Home > Cooking school > Knives and Fire XII (Week 3)

Knives and Fire XII (Week 3)

More Sauces

We started with a long discussion of sanitation – to be precise, food-borne illnesses. These include virus (best controlled by personal hygiene – wash those hands!), bacterial (don’t let the food stand out between 40°F and 140°F, or time-temperature control – and handwashing won’t hurt, either, and avoid cross-contamination), parasites(be careful who you buy from), fungi (get rid of affected foods) and toxins (be careful who you buy from. And maybe just avoid shellfish.) This will be on a test. I’m going to make flashcards.

Then we continued with the class from yesterday. M put up the two bain maries (one hotel pan insert with hot water on the stove, into which he put canisters of already hot stock, sauce espagnole and demi-glace, plus one of clarified margarine) and one with ice on the cook’s table between the stove and the sink. This held vegetables under 40°F.)

I put the borscht back on the stove and began heating it – M would add three cups of hot stock when it was available. Meanwhile, we needed meat – we were to make sauces that started with browning a piece of meat in a sauteuse and removing it so we can use the fond (the crispy bits left at the bottom of the pan). So, Y (the male one, not the female one) and I were set to slice a french roast thinly, and place the pieces between two pieces of plastic wrap. These pieces would be pounded gently to tenderize the rather tough cut.

At this point, my borscht was ready to correct the seasoning. I added cider vinegar, salt and sour salt (powdered citric acid.) It tasted good to me, but I had M taste a little later and he said it needed more sour. When I tasted it again, I found he was right, so I added another shot of sour salt.

Meanwhile, Chef showed us how to make sauces using meat – some of the pieces were floured lightly with seasoned flour. These were placed in hot pans with some canola oil and/or melted clarified margarine. When they were browned, they were removed. Chef then added some garlic and shallots and a bit more oil, and deglazed with wine. When this was reduced by half, he added demi, and let it cook a bit more. Then he added the meat and let it cook a bit, and then, off the fire, some flavored margarine. And it was delicious. There were several versions, including one that used a lot of sliced onions plus beer and finished in the oven.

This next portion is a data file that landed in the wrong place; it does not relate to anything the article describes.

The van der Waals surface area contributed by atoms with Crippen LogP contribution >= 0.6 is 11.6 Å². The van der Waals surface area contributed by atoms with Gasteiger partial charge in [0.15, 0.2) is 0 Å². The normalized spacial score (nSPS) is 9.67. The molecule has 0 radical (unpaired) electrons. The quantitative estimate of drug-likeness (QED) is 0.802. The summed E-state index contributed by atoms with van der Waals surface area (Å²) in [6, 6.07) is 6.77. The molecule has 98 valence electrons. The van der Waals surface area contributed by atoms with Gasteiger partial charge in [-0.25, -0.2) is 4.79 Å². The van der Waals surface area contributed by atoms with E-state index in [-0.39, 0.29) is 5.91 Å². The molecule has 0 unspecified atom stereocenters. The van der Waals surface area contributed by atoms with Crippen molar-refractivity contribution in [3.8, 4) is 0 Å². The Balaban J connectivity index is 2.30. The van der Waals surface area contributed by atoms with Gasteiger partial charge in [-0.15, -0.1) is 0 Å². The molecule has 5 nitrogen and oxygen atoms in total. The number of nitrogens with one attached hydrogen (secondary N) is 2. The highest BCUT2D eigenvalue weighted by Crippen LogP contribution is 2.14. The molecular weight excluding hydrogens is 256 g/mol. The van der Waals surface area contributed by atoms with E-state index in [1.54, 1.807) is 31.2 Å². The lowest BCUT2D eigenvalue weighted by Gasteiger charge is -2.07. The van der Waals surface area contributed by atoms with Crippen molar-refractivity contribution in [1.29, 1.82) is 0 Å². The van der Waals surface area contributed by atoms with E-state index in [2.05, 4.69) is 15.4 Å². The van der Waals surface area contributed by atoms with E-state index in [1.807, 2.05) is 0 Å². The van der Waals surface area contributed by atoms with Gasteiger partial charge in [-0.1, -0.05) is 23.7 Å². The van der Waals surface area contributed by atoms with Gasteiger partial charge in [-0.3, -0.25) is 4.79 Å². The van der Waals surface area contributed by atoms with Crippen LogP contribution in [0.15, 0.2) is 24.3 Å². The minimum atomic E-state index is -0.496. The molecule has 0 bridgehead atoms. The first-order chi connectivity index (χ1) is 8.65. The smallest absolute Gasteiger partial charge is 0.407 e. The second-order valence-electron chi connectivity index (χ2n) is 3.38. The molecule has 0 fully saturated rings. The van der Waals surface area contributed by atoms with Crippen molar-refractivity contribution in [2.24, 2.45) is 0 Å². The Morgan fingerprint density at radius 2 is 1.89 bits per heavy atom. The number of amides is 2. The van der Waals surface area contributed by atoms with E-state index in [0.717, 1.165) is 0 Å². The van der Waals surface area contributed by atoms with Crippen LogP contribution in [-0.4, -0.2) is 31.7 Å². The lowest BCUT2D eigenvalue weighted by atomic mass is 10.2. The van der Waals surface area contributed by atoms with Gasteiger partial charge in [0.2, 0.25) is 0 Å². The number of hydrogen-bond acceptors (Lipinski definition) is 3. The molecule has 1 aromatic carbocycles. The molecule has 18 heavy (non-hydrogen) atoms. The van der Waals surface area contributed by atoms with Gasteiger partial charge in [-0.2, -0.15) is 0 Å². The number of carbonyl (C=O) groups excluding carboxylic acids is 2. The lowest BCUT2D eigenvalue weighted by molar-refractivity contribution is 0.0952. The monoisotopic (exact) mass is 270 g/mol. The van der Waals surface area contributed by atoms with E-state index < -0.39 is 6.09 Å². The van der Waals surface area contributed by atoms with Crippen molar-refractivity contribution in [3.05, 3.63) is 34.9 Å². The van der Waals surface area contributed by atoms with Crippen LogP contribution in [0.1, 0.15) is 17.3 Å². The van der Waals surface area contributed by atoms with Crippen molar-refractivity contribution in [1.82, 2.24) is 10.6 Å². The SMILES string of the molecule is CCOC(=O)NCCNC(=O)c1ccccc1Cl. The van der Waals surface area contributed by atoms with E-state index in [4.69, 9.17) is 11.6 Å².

G made salisbury steak using a sauce that used mushrooms and concasséd tomatoes. We all had that for lunch – I didn’t leave the classroom at all, except to deliver a bowl of borscht to the store clerk downstairs (garnished with an ice-cream scoop of rice – the last of the rice as it happened – in lieu of sour cream. Was very pretty.)

After lunch, I cooked the same sauce, except I used the rest of the pounded meat. Also – yummy.

Then we all did an exercise – we had to come up with a five course menu. He suggested menu names for the dishes we came up with, and commented about lack of color and such. What was mine?

Citrus Fruit Cup
Pan-seared St. Peter’s Fish on Salad
Consommé with slice of lemon
Main:
Braised beef with pan sauce
Roasted potatoes
Steamed haricot vert
served with Merlot
Dessert:
Ginger-chocolate cake, mocha sauce, raspberries.

He liked the colors.

And we cleaned up and labeled and put things away and left early.

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  1. denise engel
    January 25, 2009 at 7:05 pm

    love your blog especially since i could read what i missed.

    it really helps clarify what we learnt

    thanx

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